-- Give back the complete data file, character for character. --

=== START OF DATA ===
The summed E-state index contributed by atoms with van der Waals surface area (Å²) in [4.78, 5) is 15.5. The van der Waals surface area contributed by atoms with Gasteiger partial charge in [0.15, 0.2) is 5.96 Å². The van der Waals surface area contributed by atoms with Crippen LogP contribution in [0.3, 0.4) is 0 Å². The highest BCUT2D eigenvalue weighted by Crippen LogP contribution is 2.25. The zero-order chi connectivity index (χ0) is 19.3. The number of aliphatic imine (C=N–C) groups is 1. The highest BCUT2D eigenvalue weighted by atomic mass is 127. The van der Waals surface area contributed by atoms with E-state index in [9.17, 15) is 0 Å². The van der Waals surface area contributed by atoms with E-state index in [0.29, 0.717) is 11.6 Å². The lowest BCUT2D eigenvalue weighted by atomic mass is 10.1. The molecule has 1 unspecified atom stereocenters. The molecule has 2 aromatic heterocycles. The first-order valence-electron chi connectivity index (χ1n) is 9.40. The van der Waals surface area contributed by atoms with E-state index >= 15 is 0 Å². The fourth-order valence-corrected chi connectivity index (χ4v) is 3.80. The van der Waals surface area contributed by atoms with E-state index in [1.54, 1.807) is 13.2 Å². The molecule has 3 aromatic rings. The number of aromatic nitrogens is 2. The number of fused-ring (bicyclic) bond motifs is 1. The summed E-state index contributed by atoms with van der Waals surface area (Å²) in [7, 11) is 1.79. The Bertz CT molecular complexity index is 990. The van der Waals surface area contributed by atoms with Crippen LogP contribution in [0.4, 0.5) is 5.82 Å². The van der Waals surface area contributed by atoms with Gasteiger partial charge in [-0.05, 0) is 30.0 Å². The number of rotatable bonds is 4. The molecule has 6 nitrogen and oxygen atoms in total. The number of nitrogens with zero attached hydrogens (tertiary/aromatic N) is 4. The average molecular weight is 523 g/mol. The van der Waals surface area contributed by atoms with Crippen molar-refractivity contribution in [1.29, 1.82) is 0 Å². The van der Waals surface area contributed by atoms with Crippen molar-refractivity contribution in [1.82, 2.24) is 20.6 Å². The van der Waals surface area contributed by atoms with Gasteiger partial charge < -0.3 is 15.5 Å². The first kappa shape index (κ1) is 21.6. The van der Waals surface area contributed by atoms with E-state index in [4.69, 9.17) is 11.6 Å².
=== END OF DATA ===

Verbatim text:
The summed E-state index contributed by atoms with van der Waals surface area (Å²) in [4.78, 5) is 15.5. The van der Waals surface area contributed by atoms with Gasteiger partial charge in [0.15, 0.2) is 5.96 Å². The van der Waals surface area contributed by atoms with Crippen LogP contribution in [0.3, 0.4) is 0 Å². The highest BCUT2D eigenvalue weighted by Crippen LogP contribution is 2.25. The zero-order chi connectivity index (χ0) is 19.3. The number of aliphatic imine (C=N–C) groups is 1. The highest BCUT2D eigenvalue weighted by atomic mass is 127. The van der Waals surface area contributed by atoms with E-state index in [9.17, 15) is 0 Å². The van der Waals surface area contributed by atoms with E-state index in [0.29, 0.717) is 11.6 Å². The lowest BCUT2D eigenvalue weighted by atomic mass is 10.1. The molecule has 1 unspecified atom stereocenters. The molecule has 2 aromatic heterocycles. The first-order valence-electron chi connectivity index (χ1n) is 9.40. The van der Waals surface area contributed by atoms with E-state index >= 15 is 0 Å². The fourth-order valence-corrected chi connectivity index (χ4v) is 3.80. The van der Waals surface area contributed by atoms with E-state index in [1.54, 1.807) is 13.2 Å². The molecule has 3 aromatic rings. The number of aromatic nitrogens is 2. The number of fused-ring (bicyclic) bond motifs is 1. The summed E-state index contributed by atoms with van der Waals surface area (Å²) in [7, 11) is 1.79. The Bertz CT molecular complexity index is 990. The van der Waals surface area contributed by atoms with Crippen LogP contribution in [0.4, 0.5) is 5.82 Å². The van der Waals surface area contributed by atoms with Gasteiger partial charge in [-0.05, 0) is 30.0 Å². The number of rotatable bonds is 4. The molecule has 6 nitrogen and oxygen atoms in total. The number of nitrogens with zero attached hydrogens (tertiary/aromatic N) is 4. The average molecular weight is 523 g/mol. The van der Waals surface area contributed by atoms with Crippen molar-refractivity contribution in [1.29, 1.82) is 0 Å². The van der Waals surface area contributed by atoms with Crippen molar-refractivity contribution in [1.82, 2.24) is 20.6 Å². The van der Waals surface area contributed by atoms with Gasteiger partial charge < -0.3 is 15.5 Å². The first kappa shape index (κ1) is 21.6. The van der Waals surface area contributed by atoms with E-state index in [4.69, 9.17) is 11.6 Å².